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Case Report
Power Doppler Sonographic Diagnosis of
Torsion in a Wandering Spleen
Murat Danacı, MD, Ümit Belet, MD, Türkay Yalın, MD, Veysel Polat, MD, Selim Nurol, MD,
Mustafa Bekir Selçuk, MD
Department of Radiology, Ondokuz Mayıs University, School of Medicine, Kurupelit, 55139 Samsun, Turkey
Received 23 June 1999; accepted 3 November 1999
ABSTRACT: A wandering spleen is a rare clinical entity resulting from congenital maldevelopment or acquired laxity of the spleen’s suspensory ligaments; it
may result in torsion of the spleen. We report the
gray-scale sonographic, power Doppler sonographic,
and CT findings in a case of wandering spleen torsion.
The gray-scale sonograms showed a displaced spleen
that appeared as a homogeneous, hypoechoic mass
suggestive of an enlarged, ectopic spleen in the central abdomen. Power Doppler sonograms showed no
blood flow in the parenchyma or hilum of the spleen
and were consistent with torsion and infarction in the
spleen. Contrast-enhanced CT scans showed a homogeneous, unenhanced mass that was diagnosed as a
torsioned wandering spleen. The hilar vessels of the
spleen were also unenhanced. © 2000 John Wiley &
Sons, Inc. J Clin Ultrasound 28:246–248, 2000.
Keywords: wandering spleen; ultrasonography;
power Doppler ultrasonography; computed tomography
W
andering or ectopic spleen is a rare clinical
entity characterized by congenital deficiency or acquired laxity of the suspensory ligaments of the spleen. This condition may result in
splenic mobility and predispose the elongated
splenic pedicle to torsion.1 CT, sonographic, scintigraphic, and angiographic findings of torsion of
a wandering spleen have been defined.1–3 To our
knowledge, there are only 2 reports of the Doppler
sonographic findings in wandering spleen torsion,
and power Doppler sonography was not used in
these cases.2,3 We report the gray-scale sonographic, power Doppler sonographic, and CT findings in a case of wandering spleen torsion.
Correspondence to: M. Danacı
© 2000 John Wiley & Sons, Inc.
246
CASE REPORT
A 21-year-old woman presented with abdominal
pain and fever that had begun 1 week previously.
Physical examination revealed a well-defined
mass near the umbilicus and tenderness at that
site. The results of routine laboratory studies revealed that the patient had leukocytosis and
thrombocytopenia. A plain radiograph showed a
soft-tissue mass in the center of the abdomen; a
splenic silhouette was not detected in the upper
left quadrant of the abdomen, but there were gasfilled bowel loops at that location.
Sonography was performed using an SSA 270A
ultrasound scanner (Toshiba, Tokyo, Japan) and
a 3.75-MHz convex-array transducer. Gray-scale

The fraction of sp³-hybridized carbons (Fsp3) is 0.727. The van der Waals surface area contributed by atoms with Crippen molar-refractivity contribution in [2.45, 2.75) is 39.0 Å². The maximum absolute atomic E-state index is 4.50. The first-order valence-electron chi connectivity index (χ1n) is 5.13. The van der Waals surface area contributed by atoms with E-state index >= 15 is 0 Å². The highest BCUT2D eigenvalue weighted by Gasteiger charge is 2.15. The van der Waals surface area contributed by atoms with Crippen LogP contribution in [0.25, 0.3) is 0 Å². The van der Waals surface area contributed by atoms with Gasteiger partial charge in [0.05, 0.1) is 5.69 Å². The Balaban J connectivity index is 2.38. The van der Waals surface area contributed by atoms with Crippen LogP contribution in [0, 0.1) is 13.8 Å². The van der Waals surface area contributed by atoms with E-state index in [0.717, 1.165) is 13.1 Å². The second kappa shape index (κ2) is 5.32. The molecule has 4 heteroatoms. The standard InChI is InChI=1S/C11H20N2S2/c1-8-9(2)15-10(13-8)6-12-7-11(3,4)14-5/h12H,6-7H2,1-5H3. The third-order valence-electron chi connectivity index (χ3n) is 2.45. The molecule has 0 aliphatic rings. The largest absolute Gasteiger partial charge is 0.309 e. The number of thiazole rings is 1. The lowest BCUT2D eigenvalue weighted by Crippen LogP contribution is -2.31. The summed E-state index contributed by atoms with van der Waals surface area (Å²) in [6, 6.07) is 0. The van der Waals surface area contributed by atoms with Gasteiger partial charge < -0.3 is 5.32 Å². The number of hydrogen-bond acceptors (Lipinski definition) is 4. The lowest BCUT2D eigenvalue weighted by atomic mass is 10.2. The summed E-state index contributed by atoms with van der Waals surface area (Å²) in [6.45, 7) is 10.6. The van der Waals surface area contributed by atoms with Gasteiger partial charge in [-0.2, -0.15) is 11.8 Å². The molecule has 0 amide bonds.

sonography showed that the spleen was displaced
and appeared as a solid, well-defined, homogeneous, hypoechoic mass in the central abdomen.
This mass was suggestive of an enlarged, ectopic
spleen and was less echogenic than a normal
spleen would be. Tortuous vessels were observed
in the hilum of the spleen on gray-scale sonograms. Subsequently performed power Doppler
sonography showed no blood flow in the parenchyma or hilum of the spleen (Figure 1). The
splenic artery could not be followed because of
intervening bowel gas. The findings on the power
Doppler sonograms were consistent with torsion
and infarction of the spleen.
Contrast-enhanced CT scans showed a homogeneous, unenhanced mass that was diagnosed as
a torsioned wandering spleen. Hilar vessels of the
spleen were also unenhanced (Figure 2). The CT
scans showed that the location of the pancreas,
especially its tail, was normal. The appearance of
abdominal organs other than the spleen was normal on both CT scans and sonograms. Torsion
JOURNAL OF CLINICAL ULTRASOUND
TORSION IN A WANDERING SPLEEN
FIGURE 1. Power Doppler sonogram shows absence of blood flow in the parenchyma and hilum of a wandering spleen.
DISCUSSION
FIGURE 2. Contrast-enhanced CT scans obtained at 2 different levels
show that the spleen is not in its usual location and show an unenhanced, well-defined, hypodense mass suggestive of the spleen in
the abdomen. Unenhanced vascular structures are visible in the hilum of the spleen.
and acute infarction of a wandering spleen were
observed during a laparoscopy, and a splenectomy
was performed with no postoperative complications.
VOL. 28, NO. 5, JUNE 2000
The spleen is typically held in a relatively fixed
position by suspensory ligaments, surrounding
organs, and musculature. The 3 main ligaments
attached to the spleen are the lienorenal ligament, the gastrolienal ligament, and the phrenicocolic ligament. The lienorenal and gastrolienal
ligaments arise from the dorsal mesogastrium.
The posterior left reflection of this mesentery attaches the tail of the pancreas to the anterior surface of the left kidney. If this attachment is incomplete or fails to occur, the spleen can move to